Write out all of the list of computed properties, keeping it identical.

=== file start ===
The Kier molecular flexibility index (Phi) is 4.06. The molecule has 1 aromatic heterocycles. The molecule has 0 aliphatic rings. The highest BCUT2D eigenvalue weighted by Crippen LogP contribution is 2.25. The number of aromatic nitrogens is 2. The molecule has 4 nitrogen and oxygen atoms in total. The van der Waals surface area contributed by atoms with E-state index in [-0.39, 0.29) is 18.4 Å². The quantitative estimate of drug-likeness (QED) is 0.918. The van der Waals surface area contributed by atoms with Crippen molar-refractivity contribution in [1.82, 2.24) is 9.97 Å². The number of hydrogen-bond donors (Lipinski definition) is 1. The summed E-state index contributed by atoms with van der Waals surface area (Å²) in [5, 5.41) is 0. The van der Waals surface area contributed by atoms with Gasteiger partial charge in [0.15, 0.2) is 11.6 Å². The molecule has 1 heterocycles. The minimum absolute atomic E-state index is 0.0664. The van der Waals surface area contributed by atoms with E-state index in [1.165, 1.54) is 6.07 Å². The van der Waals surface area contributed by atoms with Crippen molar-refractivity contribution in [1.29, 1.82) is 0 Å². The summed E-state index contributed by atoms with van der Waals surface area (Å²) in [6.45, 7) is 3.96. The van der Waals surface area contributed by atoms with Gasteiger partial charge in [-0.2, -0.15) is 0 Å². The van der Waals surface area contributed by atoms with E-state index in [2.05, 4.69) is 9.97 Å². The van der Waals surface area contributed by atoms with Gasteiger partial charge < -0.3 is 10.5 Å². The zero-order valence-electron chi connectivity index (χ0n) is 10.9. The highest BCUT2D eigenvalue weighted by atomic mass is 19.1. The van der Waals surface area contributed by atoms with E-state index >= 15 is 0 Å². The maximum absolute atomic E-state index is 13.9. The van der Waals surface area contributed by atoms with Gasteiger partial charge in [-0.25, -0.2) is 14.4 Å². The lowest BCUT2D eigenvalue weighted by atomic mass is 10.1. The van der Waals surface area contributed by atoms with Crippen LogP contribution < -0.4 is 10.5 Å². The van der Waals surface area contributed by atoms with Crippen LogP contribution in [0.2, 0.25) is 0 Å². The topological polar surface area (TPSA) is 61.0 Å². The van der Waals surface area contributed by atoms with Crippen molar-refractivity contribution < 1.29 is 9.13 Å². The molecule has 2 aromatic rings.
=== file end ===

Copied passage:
The Kier molecular flexibility index (Phi) is 4.06. The molecule has 1 aromatic heterocycles. The molecule has 0 aliphatic rings. The highest BCUT2D eigenvalue weighted by Crippen LogP contribution is 2.25. The number of aromatic nitrogens is 2. The molecule has 4 nitrogen and oxygen atoms in total. The van der Waals surface area contributed by atoms with E-state index in [-0.39, 0.29) is 18.4 Å². The quantitative estimate of drug-likeness (QED) is 0.918. The van der Waals surface area contributed by atoms with Crippen molar-refractivity contribution in [1.82, 2.24) is 9.97 Å². The number of hydrogen-bond donors (Lipinski definition) is 1. The summed E-state index contributed by atoms with van der Waals surface area (Å²) in [5, 5.41) is 0. The van der Waals surface area contributed by atoms with Gasteiger partial charge in [0.15, 0.2) is 11.6 Å². The molecule has 1 heterocycles. The minimum absolute atomic E-state index is 0.0664. The van der Waals surface area contributed by atoms with E-state index in [1.165, 1.54) is 6.07 Å². The van der Waals surface area contributed by atoms with Crippen molar-refractivity contribution in [1.29, 1.82) is 0 Å². The summed E-state index contributed by atoms with van der Waals surface area (Å²) in [6.45, 7) is 3.96. The van der Waals surface area contributed by atoms with Gasteiger partial charge in [-0.2, -0.15) is 0 Å². The van der Waals surface area contributed by atoms with E-state index in [2.05, 4.69) is 9.97 Å². The van der Waals surface area contributed by atoms with Gasteiger partial charge < -0.3 is 10.5 Å². The zero-order valence-electron chi connectivity index (χ0n) is 10.9. The highest BCUT2D eigenvalue weighted by atomic mass is 19.1. The van der Waals surface area contributed by atoms with E-state index >= 15 is 0 Å². The maximum absolute atomic E-state index is 13.9. The van der Waals surface area contributed by atoms with Gasteiger partial charge in [-0.25, -0.2) is 14.4 Å². The lowest BCUT2D eigenvalue weighted by atomic mass is 10.1. The van der Waals surface area contributed by atoms with Crippen LogP contribution < -0.4 is 10.5 Å². The van der Waals surface area contributed by atoms with Crippen LogP contribution in [0.2, 0.25) is 0 Å². The topological polar surface area (TPSA) is 61.0 Å². The van der Waals surface area contributed by atoms with Crippen molar-refractivity contribution < 1.29 is 9.13 Å². The molecule has 2 aromatic rings.